pass i flora
The Pass i flora project is divided into several parts. The first one, “Mutatio”, is co-produced with the composer Miguel Carrillo Samper. The focal point of the series is chaos, seeds and life, the almost biological mutation that is originated in chaos or by chance to later on give way to new definitions of reality.
pass i flora
The Pass i flora project is divided in several parts. The first one, “Mutatio”, is co-produced with the composer Miguel Carrillo Samper. The focal point of the series is chaos, seeds and life, the almost biological mutation that is originated in chaos or by chance to later on give way to new definitions of reality.
This work is followed by a photography assortment of the “Bellas durmientes” series (sleeping beauties). These are pictures of a house that was suddenly abandoned in Córdoba, Colombia, where the vegetation has taken over the architecture, like another guest that silently takes over.
There are also works in oil and acrylic on canvas, graphite drawings, porcelain and embroideries that within a trade of delicate work revive the idea of transformation, mutation and renovation. In these works, Ana gives special attention to flower species such as roses, orchids and pasiflora.
The pass i flora series of porcelain and drawings are inspired on the flower named by Carlos Linneo on the XVIII century and on the plant genre that comes from the Latin words flos passioniss that literally mean << flower of suffering>> or << passion flower>>.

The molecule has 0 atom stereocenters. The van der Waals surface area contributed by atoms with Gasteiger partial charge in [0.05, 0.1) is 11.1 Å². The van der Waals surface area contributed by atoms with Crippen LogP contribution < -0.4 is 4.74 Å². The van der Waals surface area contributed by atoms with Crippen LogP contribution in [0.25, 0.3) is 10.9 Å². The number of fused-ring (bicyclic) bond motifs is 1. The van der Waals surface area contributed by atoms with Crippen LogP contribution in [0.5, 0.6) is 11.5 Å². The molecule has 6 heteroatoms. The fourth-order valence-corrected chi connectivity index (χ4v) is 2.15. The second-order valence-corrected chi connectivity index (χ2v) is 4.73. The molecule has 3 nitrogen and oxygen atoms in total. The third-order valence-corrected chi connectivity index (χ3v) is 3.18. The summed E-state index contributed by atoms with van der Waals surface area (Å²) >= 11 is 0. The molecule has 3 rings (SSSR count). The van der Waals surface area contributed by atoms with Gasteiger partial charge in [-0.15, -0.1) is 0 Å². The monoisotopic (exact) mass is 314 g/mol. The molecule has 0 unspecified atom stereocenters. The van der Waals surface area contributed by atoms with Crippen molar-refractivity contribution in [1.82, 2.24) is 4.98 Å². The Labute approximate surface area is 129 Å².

Passiflora is also known as mburucuyá or maracuyá, in popular language. It is a climbing plant of the Passiflora genre, native of the warm regions of South America. Its original traditional name comes from several popular legends about the passionflower’s origin. One of them narrates the story of Mburucuyá, who was a Spanish girl who fell in love with an indigenous guaraní, with whom she secretly met. The girl’s father, who served in the military, had already decided that his daughter should marry a young Spanish captain. When he learned about her relationship, he decided to kill the young guaraní man. Mburucuyá, in pain, stabbed her heart with a feathered arrow that remained on her body like a flower, and fell on her lover’s dead body. They say that some time later, in that tragic place, a plant sprouted and was named maracuyá.
Pass I flora reminds us of that cycle of pain and death that gives way to new ways of life and transformation.